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HIV 101

By HERWriter
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AIDS / HIV related image Photo: Getty Images

HIV stands for the human immunodeficiency virus. Having HIV can lead to having AIDS, but HIV is not the same as AIDS.

A virus is an infectious particle that is so small it can’t be seen even through a basic microscope. No virus is able to reproduce on its own. It can only multiply by infecting and taking over a host cell.

When a virus encounters a cell that can function as a host, it injects its own genetic material into the host cell. This causes the infected cell to produce more viral protein and genetic material instead of producing its own genetic code.

There are two types of HIV known as HIV-1 and HIV-2. In the United States, HIV typically refers to HIV-1 unless otherwise noted.

The HIV virus acts by infecting and killing cells in the human immune system known as CD4+T cells. CD4+ cells are one type of white blood cell that act as the body’s main infection fighting cells.

Without these cells, the immune system loses its ability to protect the body from infections, which makes it more likely that a person with HIV can get sick.

When the HIV virus takes over a CD4+ cell, that cell stops working as part of the immune system and is not able to reproduce to create any more CD4+ cells. Instead, the CD4+ cell reproduces the genetic material from the virus and sends it back out in to the body to infect more host cells.

This allows the virus to multiply and eventually damage enough CD4+ cells that the immune system is not able to do its job, leaving the body at higher risk for infections.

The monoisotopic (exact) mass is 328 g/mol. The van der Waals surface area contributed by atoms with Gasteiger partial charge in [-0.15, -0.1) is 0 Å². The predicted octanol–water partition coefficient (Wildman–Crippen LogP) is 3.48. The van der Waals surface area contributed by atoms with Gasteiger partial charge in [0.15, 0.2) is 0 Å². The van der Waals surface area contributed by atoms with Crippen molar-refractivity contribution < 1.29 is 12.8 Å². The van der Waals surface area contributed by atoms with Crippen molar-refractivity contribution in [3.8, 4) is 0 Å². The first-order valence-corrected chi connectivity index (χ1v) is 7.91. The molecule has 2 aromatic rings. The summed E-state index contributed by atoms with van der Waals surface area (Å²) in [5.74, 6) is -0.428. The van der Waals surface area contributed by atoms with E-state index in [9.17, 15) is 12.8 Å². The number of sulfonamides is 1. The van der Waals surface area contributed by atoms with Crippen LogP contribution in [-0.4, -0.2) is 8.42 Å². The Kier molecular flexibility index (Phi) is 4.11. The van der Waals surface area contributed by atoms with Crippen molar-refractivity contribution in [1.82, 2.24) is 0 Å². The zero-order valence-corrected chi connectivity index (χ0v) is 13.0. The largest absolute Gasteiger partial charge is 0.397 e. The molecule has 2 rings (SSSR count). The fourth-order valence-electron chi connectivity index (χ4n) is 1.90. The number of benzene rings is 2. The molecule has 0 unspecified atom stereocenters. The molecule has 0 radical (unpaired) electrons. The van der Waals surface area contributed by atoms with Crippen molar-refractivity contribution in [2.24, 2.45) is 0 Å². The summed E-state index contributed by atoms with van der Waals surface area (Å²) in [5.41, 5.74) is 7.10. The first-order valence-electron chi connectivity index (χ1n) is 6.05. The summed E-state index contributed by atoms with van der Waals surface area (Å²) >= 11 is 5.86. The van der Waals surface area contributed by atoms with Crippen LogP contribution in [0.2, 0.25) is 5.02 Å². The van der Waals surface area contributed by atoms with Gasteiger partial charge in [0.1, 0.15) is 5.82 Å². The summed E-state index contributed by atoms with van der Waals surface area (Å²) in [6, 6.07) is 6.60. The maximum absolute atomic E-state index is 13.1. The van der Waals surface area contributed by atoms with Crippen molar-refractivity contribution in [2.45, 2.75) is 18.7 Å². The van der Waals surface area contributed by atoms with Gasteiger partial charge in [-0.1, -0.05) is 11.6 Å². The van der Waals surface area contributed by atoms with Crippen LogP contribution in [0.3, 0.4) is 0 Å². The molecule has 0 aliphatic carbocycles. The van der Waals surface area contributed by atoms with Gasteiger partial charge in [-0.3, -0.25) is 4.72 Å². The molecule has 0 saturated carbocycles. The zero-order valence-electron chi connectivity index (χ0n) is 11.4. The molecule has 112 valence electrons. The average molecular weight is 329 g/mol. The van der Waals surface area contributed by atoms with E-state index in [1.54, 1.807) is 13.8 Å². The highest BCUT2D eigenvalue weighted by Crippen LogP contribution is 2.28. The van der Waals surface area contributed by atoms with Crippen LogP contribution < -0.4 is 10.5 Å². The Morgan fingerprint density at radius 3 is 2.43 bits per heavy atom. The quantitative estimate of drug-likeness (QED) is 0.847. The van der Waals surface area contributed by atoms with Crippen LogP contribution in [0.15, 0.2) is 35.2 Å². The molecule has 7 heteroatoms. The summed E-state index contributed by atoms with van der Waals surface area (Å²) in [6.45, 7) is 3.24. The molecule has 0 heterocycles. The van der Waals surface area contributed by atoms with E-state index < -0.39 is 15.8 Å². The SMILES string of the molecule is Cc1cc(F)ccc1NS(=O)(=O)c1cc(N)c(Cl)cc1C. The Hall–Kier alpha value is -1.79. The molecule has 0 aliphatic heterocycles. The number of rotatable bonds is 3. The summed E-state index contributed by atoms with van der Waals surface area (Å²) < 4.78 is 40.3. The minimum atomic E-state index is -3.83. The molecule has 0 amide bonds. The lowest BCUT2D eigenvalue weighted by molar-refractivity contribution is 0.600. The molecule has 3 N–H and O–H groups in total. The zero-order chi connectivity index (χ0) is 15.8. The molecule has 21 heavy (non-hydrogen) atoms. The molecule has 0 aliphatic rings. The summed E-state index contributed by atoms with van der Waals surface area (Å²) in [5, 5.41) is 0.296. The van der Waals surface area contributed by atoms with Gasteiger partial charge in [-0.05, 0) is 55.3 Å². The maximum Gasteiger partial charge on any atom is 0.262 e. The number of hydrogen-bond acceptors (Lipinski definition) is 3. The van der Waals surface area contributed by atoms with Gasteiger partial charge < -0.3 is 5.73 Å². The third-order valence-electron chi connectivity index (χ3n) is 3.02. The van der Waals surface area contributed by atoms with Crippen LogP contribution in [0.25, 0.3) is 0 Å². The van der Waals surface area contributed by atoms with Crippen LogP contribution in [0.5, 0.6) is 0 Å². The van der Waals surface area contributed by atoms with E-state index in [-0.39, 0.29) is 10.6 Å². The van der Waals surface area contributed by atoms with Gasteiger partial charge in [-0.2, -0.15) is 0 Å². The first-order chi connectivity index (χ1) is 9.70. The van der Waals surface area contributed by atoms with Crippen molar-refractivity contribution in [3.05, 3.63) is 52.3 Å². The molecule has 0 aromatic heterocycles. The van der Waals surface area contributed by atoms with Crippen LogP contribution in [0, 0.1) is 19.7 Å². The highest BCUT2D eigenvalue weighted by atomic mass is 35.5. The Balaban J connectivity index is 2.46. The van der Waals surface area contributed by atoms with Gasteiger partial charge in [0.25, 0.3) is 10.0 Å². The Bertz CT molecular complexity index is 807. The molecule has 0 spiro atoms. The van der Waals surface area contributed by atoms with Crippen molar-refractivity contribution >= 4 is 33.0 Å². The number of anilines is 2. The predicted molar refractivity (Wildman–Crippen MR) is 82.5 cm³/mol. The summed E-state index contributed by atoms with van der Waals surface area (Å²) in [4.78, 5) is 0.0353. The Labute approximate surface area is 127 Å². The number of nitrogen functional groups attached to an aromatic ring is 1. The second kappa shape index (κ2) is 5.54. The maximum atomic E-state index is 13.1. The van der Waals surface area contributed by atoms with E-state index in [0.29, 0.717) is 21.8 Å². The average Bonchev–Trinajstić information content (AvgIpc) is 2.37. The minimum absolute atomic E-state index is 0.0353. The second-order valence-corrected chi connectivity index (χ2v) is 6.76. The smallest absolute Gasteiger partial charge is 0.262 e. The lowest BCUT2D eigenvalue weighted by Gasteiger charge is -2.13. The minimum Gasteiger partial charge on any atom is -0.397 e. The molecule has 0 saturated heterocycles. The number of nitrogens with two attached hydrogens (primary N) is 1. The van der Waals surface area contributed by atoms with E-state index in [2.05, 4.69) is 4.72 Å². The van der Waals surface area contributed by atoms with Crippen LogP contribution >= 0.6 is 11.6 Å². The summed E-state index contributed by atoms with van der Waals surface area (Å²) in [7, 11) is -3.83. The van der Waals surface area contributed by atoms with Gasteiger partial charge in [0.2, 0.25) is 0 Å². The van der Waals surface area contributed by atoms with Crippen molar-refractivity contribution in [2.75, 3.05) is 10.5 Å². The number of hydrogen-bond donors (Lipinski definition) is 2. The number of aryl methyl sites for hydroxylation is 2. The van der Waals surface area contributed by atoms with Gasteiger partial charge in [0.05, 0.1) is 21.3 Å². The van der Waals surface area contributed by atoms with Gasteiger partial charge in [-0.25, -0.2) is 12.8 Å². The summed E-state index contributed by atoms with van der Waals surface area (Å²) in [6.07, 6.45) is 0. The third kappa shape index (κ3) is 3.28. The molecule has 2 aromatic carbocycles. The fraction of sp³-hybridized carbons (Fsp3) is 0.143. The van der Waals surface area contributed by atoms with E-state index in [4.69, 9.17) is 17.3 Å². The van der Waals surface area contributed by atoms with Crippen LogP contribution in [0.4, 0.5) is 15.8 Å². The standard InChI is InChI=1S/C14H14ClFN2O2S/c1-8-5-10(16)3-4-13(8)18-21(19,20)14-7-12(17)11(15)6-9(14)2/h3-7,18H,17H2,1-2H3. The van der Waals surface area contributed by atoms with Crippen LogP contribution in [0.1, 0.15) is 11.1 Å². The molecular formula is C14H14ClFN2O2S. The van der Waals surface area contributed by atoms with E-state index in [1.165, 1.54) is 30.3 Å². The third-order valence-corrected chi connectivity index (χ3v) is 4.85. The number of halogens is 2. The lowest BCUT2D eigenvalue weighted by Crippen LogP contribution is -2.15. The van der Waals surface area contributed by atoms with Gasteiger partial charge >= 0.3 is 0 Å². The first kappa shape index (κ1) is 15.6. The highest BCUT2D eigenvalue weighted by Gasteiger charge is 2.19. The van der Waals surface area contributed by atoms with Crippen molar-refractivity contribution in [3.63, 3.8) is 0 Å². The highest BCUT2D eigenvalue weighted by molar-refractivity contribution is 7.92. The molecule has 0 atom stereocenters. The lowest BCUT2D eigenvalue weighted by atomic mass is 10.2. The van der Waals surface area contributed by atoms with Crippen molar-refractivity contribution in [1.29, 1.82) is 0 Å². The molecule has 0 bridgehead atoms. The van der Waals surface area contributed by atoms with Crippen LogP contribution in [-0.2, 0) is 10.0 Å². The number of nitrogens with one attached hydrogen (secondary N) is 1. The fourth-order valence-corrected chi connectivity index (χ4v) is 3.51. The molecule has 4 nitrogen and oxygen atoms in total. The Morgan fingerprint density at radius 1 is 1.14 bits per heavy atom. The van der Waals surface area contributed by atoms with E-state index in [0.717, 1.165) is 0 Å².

HIV starts damaging the immune system as soon as it enters the body. Some people may have symptoms similar to the flu within a few weeks of being infected with HIV.

These symptoms can last one to two weeks before going away. Other people do not have any symptoms shortly after becoming infected.

It is possible for someone with HIV to look and feel healthy for several years. But the damage to the immune system is on-going during this time.

Whether or not symptoms are present, any person infected with HIV should get regular health checkups. There is no cure for HIV, but there are medications available to slow the progression of the disease.

Doctors can track the infection by counting the number of CD4+ cells in a small amount of blood. If the number of these cells becomes too low, treatment such as antibiotics may be needed to help the body fight off infections.

HIV is a sexually transmitted disease. The virus can be shared through body fluids including blood, semen, or vaginal secretions. Unprotected sex, especially anal sex, is the primary way HIV is transmitted.

It is also possible to become infected by sharing drug needles. HIV can be passed from an infected woman to her child during pregnancy, childbirth, or breastfeeding.


Centers for Disease Control and Prevention. Basic Information about HIV and AIDS. Web. October 2, 2011.

Mayo Clinic. HIV/AIDS. Web. October 2, 2011.

University of California Museum of Paleontology. Introduction to the Viruses. Web. October 2, 2011.

About.com: AIDS/HIV. What are CD4 Cells?. Mark Cichocki, RN. Web. October 2, 2011.

About.com: AIDS/HIV. What is HIV and How Does it Relate to AIDS?. Mark Cichocki, RN. Web. October 2, 2011.

University of California San Francisco. HIV. Web. October 2, 2011.

AVERT. HIV Structure and Life Cycle. Web. October 2, 2011.

Reviewed October 4, 2011
by Michele Blacksberg RN
Edited by Jody Smith

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We value and respect our HERWriters' experiences, but everyone is different. Many of our writers are speaking from personal experience, and what's worked for them may not work for you. Their articles are not a substitute for medical advice, although we hope you can gain knowledge from their insight.



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